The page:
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  #1  
April 3rd, 2008, 09:08 PM
4boyz4me's Avatar Super Mommy
Join Date: Mar 2008
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Hi ladies.
First off I would like to tell you all how sorry I am for your loss. I hope you don't get offended by my lurking here. I am a labor and delivery nurse, and I wanted to ask you a few questions. Obviously you know first hand how labor and delivery is not always a happy place to be. It is heartbreaking for me as well when I take care of parents who have lost a baby. I have cried with many families.
My questions are:
What did your nurse do or say that helped in any small way?
Is there anything that your nurse said that offended you?
What do you wish nursing staff would have done differently?

I ask because when these tragic situations happen, I never seem to know what to say or do. It seems like I just want to run from the room, for fear of saying the wrong thing. And I know that is not right. I have finally come to realize that although it is hard, God has allowed me to cross paths with a hurting family and I want to try and help in any way I can.
Any input from your experience would be helpful.
Thank you.
Simona
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  #2  
April 3rd, 2008, 09:18 PM
lunarmagic's Avatar Platinum Supermommy
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Oh Simona, that you are even here, looking for how to better help, is so wonderful. What a great thing for the families that you have cared for.

Honestly my nurses were really really great. We had one nurse assigned to us each shift, so we didn't have a lot of nurses coming in and out, and I really appreciated that.... we formed a relationship with the nurse who was taking care of us, and they understood us.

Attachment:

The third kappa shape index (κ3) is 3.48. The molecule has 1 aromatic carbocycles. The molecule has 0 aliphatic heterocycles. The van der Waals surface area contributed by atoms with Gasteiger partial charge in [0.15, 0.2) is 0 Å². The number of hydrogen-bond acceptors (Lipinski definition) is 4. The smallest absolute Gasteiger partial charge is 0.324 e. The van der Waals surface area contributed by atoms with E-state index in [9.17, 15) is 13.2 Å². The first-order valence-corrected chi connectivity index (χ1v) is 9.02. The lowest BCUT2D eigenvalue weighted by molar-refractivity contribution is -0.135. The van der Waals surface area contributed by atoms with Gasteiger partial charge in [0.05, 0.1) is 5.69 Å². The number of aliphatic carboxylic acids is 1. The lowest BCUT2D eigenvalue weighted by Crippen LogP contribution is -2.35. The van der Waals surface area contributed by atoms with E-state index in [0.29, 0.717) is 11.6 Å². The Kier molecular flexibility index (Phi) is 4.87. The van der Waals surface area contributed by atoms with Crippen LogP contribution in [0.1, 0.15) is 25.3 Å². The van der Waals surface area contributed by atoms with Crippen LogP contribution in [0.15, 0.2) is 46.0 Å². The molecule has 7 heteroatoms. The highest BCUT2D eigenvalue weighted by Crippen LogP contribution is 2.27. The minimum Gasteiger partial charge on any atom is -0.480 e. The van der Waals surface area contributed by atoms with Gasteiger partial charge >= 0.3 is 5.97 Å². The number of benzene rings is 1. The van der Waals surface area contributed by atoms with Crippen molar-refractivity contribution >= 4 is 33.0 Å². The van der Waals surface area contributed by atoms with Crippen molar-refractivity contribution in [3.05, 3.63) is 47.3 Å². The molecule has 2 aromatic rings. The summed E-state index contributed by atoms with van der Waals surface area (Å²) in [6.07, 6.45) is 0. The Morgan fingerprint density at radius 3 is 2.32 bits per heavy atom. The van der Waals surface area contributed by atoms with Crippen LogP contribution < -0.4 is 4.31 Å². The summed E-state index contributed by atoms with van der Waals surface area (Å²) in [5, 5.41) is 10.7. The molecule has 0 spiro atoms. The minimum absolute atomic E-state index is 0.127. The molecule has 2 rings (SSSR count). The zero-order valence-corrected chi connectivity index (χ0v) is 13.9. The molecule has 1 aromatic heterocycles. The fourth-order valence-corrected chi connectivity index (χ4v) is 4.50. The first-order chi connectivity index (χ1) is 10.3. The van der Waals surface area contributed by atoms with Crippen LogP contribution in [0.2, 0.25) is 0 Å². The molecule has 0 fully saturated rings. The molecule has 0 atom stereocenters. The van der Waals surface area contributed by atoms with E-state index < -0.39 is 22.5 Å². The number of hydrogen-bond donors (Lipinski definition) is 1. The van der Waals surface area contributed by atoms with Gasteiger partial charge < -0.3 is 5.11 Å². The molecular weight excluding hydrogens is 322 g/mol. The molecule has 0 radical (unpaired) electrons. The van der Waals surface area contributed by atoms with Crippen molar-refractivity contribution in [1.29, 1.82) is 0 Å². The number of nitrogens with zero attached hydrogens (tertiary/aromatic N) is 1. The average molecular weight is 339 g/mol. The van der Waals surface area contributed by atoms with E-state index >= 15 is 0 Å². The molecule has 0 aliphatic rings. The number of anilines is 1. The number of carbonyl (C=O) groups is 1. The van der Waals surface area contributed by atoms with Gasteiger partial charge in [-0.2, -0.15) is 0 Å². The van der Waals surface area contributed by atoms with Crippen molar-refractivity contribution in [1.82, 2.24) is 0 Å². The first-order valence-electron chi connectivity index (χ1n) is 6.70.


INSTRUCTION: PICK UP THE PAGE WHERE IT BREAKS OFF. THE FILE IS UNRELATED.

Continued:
Just saying a heartfelt "I'm so sorry" meant the world to us. I remember the nurse and midwife crying when Devin was born, and that just felt so right.... they weren't just medical staff, they were humans, and they were crying with us, mourning with us. They cared.

The nurses took good care of Devin. That was important to me. They let us know that Devin was going to be with them, and they were so respectful. When we were ready they brought him in to us, all cleaned and dressed and wrapped in a blanket. It was important to me that Devin was taken care of.

Also the pictures. The nurse took photos of Devin for us. We had nothing with us, certainly no camera, and I don't think we would have had the presence of mind to do so. But after the fact those photos are SO precious to us and I am forever thankful that the nurse took some of him for us. I would have liked more, but I have something.

There was one or two people who visited us (not our nurses, but other staff) who tried to be helpful but totally weren't.... saying, "Don't worry, you'll have another child," no matter what the intention, really wasn't helpful. I know people want to fix it, help make it better, but there is no way to fix this. It sucks, and it's enough just to say that it sucks, it's horrible, it's not fair.

I hope this helps. My nurses were just so caring and it really helped make our stay there a little easier.
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  #3  
April 3rd, 2008, 09:24 PM
Fluffy Baby's Avatar Platinum Supermommy
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What did your nurse do or say that helped in any small way?
- My nurse lost her son when he was 5 weeks old. Her older son (4 yrs old) smothered him with a pillow. So she could kind of relate what I was going thru. It helped she wanted to listen to me instead of telling me how I should feel. She was oh so nice to me. I am really thankful I had a caring RN.

Is there anything that your nurse said that offended you?
- Not that I remember. It did offend me when the others refered to my son as "fetal demise" or a late misscarriage. If that is the medical lingo, great, but keep it where the mom can't hear that.
Don't say things like "It was meant to be." "(s)He WAS beautiful" Definately use present tense.

What do you wish nursing staff would have done differently?
-I wish my nursing staff would have known about an organization called NOW I LAY ME DOWN TO SLEEP.
http://www.nowilaymedowntosleep.org/
There are professional photographers that will come when a baby dies or is getting ready to so the family can have nice pictures done with the baby. I wish they would have known and asked me if I wanted them to contact one of the photographers or give me a option to contact them. They photographers are listed on the site.


If I can think of more I will let you know.
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  #4  
April 3rd, 2008, 10:29 PM
Sebastians_mom
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My son wasn't still birth but died at 4 days old, but it was still nurses there with us as it happened, just not L&D nurses.